Thursday, August 6, 2009

A dead parrot and a missing body

THE CHINESE PARROT (1926), by Earl Derr Biggers

In Radio by the Book, I start the chapter on Charlie Chan with the sentence “Charlie Chan is always both the smartest and the most likable guy in the room.”

And, by golly, this is true. It’s impossible not to like and admire Charlie—not just because he’s a great detective, but also because he’s a thoroughly decent man who makes friends easily and devoutly loves his large family.

He demonstrates his decency within the first few chapters of The Chinese Parrot. On vacation from the Honolulu police force, he sails to San Francisco as a favor for an old friend, guarding a valuable string of pearls that’s being delivered to its new owner.

But when there are indications that thieves are after the pearls, Charlie readily agrees to sacrifice more vacation time and stay on the job.

He teams up with Bob Eden—the wayward son of the jeweler who is facilitating the purchase of the pearls. The two are soon wrapped up in a strange case in which they are pretty sure they know who committed a murder, but don’t have any idea who was actually killed. Along the way, a parrot is poisoned and a servant is stabbed to death (giving them a body this time, but leaving them uncertain as to who committed the crime on this occasion). Charlie shows he has some fire in him when he has to deal with an incompetent and racist policeman, but he keeps his cool over all, putting the clues together and eventually explaining everything.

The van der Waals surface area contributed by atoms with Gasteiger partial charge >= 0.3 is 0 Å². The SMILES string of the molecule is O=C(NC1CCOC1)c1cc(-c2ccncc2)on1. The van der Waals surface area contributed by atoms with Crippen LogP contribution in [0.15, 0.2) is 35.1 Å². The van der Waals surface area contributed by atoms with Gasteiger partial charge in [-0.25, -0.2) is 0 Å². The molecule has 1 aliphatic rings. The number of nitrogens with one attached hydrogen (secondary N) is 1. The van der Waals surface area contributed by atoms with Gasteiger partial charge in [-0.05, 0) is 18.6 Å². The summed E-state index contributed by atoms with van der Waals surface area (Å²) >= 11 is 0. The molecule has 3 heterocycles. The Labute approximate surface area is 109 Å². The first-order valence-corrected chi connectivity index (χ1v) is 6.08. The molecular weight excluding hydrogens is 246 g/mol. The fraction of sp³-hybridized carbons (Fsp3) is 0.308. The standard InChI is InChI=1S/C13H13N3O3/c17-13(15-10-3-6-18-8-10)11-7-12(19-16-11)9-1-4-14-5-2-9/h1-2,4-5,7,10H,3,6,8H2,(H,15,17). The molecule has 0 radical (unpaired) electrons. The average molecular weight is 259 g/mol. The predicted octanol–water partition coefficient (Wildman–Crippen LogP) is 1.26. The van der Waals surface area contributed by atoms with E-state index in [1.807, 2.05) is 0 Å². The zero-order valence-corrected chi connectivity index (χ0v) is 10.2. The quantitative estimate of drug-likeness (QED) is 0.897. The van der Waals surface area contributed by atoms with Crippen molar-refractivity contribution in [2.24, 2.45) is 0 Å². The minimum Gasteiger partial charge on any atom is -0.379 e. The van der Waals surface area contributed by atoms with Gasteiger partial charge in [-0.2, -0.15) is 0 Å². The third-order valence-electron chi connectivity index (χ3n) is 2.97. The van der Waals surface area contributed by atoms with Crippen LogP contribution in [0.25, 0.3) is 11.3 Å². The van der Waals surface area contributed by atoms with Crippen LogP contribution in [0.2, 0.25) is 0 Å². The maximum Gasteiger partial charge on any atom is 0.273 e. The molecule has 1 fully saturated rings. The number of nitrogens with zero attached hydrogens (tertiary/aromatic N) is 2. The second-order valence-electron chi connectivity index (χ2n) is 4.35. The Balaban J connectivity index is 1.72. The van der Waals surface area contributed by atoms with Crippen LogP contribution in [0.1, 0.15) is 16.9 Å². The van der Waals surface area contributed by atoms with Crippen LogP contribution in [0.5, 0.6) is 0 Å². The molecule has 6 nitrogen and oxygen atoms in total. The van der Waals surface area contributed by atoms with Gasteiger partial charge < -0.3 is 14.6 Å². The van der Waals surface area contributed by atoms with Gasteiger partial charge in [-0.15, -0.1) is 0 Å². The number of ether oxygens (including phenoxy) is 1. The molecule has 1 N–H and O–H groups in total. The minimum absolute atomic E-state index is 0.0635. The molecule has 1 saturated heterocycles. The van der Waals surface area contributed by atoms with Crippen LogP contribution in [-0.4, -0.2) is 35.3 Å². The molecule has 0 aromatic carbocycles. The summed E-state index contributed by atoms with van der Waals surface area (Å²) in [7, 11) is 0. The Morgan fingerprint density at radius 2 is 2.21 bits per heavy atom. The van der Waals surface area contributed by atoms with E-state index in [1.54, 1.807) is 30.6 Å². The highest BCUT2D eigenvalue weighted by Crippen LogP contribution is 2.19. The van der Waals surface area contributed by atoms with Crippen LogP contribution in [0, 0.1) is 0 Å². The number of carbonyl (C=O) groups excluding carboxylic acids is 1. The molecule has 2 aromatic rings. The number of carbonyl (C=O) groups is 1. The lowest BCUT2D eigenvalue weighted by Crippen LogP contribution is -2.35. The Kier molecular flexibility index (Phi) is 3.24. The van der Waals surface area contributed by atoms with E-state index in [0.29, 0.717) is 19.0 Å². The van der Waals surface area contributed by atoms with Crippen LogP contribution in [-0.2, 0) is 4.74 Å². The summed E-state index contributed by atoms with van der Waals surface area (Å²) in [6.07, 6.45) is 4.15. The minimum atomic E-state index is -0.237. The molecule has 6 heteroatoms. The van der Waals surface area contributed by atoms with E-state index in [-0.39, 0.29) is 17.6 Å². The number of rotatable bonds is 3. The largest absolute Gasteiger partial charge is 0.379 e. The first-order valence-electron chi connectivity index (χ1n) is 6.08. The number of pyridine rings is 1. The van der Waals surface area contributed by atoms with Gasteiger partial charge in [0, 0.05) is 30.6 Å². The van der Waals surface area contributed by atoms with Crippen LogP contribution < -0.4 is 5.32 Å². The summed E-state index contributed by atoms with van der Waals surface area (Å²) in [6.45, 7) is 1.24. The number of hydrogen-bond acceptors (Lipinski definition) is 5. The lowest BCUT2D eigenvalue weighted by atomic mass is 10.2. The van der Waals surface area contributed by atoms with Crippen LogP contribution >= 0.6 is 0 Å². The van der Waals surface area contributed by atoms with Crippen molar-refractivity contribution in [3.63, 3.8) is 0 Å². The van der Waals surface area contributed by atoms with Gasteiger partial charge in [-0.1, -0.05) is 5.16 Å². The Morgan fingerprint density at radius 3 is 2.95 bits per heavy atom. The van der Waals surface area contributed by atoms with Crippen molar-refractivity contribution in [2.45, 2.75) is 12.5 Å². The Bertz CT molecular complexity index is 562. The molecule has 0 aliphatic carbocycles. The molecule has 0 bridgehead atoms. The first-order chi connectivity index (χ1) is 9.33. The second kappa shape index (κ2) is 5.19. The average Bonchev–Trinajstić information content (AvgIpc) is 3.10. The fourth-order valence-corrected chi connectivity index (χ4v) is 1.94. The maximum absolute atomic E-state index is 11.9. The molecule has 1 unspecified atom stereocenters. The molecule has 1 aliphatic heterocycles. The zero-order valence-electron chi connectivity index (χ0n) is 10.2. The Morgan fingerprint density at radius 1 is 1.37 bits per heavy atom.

It’s a good, solid mystery with an unusual slant to it. There are a few too many instances in which a clue comes Charlie’s way purely by chance for the plot to be perfect, but his deductions leading to the denouement are still clever and reasonable—so it is, overall, a satisfying mystery.

Besides, the fun of a Charlie Chan novel is being able to hang out with the guy for a couple hundred pages. He is—as I believe I’ve already mentioned—the smartest and most likable guy in the room.

Next month, we’ll jump back into hard-boiled territory with a look at Black Money, by Ross MacDonald, featuring P.I. Lew Archer.

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